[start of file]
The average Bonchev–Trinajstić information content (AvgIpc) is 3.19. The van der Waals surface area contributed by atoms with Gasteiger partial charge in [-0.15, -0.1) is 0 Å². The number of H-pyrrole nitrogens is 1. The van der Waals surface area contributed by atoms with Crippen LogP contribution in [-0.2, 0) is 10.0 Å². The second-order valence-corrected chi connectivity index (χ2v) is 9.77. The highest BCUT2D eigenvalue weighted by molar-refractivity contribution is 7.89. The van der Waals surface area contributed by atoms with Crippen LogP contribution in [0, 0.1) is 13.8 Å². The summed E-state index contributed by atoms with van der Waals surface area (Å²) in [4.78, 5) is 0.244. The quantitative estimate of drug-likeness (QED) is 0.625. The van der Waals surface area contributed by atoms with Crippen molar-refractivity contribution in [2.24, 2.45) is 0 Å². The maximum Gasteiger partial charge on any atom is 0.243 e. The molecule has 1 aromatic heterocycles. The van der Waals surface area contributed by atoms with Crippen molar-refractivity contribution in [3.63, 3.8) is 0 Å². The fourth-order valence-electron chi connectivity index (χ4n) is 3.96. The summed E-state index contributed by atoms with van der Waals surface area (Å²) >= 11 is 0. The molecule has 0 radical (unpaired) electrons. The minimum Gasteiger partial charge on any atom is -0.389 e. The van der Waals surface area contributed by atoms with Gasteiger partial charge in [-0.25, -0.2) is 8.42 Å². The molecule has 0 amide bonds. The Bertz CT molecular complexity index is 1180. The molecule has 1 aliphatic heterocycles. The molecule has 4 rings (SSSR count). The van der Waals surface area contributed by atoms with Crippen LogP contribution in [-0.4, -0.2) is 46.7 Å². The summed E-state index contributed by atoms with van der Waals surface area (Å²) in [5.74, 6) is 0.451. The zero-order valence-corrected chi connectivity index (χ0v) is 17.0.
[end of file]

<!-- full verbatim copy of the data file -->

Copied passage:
The average Bonchev–Trinajstić information content (AvgIpc) is 3.19. The van der Waals surface area contributed by atoms with Gasteiger partial charge in [-0.15, -0.1) is 0 Å². The number of H-pyrrole nitrogens is 1. The van der Waals surface area contributed by atoms with Crippen LogP contribution in [-0.2, 0) is 10.0 Å². The second-order valence-corrected chi connectivity index (χ2v) is 9.77. The highest BCUT2D eigenvalue weighted by molar-refractivity contribution is 7.89. The van der Waals surface area contributed by atoms with Crippen LogP contribution in [0, 0.1) is 13.8 Å². The summed E-state index contributed by atoms with van der Waals surface area (Å²) in [4.78, 5) is 0.244. The quantitative estimate of drug-likeness (QED) is 0.625. The van der Waals surface area contributed by atoms with Crippen molar-refractivity contribution in [2.24, 2.45) is 0 Å². The maximum Gasteiger partial charge on any atom is 0.243 e. The molecule has 1 aromatic heterocycles. The van der Waals surface area contributed by atoms with Crippen molar-refractivity contribution in [3.63, 3.8) is 0 Å². The fourth-order valence-electron chi connectivity index (χ4n) is 3.96. The summed E-state index contributed by atoms with van der Waals surface area (Å²) >= 11 is 0. The molecule has 0 radical (unpaired) electrons. The minimum Gasteiger partial charge on any atom is -0.389 e. The van der Waals surface area contributed by atoms with Gasteiger partial charge in [-0.25, -0.2) is 8.42 Å². The molecule has 0 amide bonds. The Bertz CT molecular complexity index is 1180. The molecule has 1 aliphatic heterocycles. The molecule has 4 rings (SSSR count). The van der Waals surface area contributed by atoms with Crippen LogP contribution in [-0.4, -0.2) is 46.7 Å². The summed E-state index contributed by atoms with van der Waals surface area (Å²) in [5.74, 6) is 0.451. The zero-order valence-corrected chi connectivity index (χ0v) is 17.0.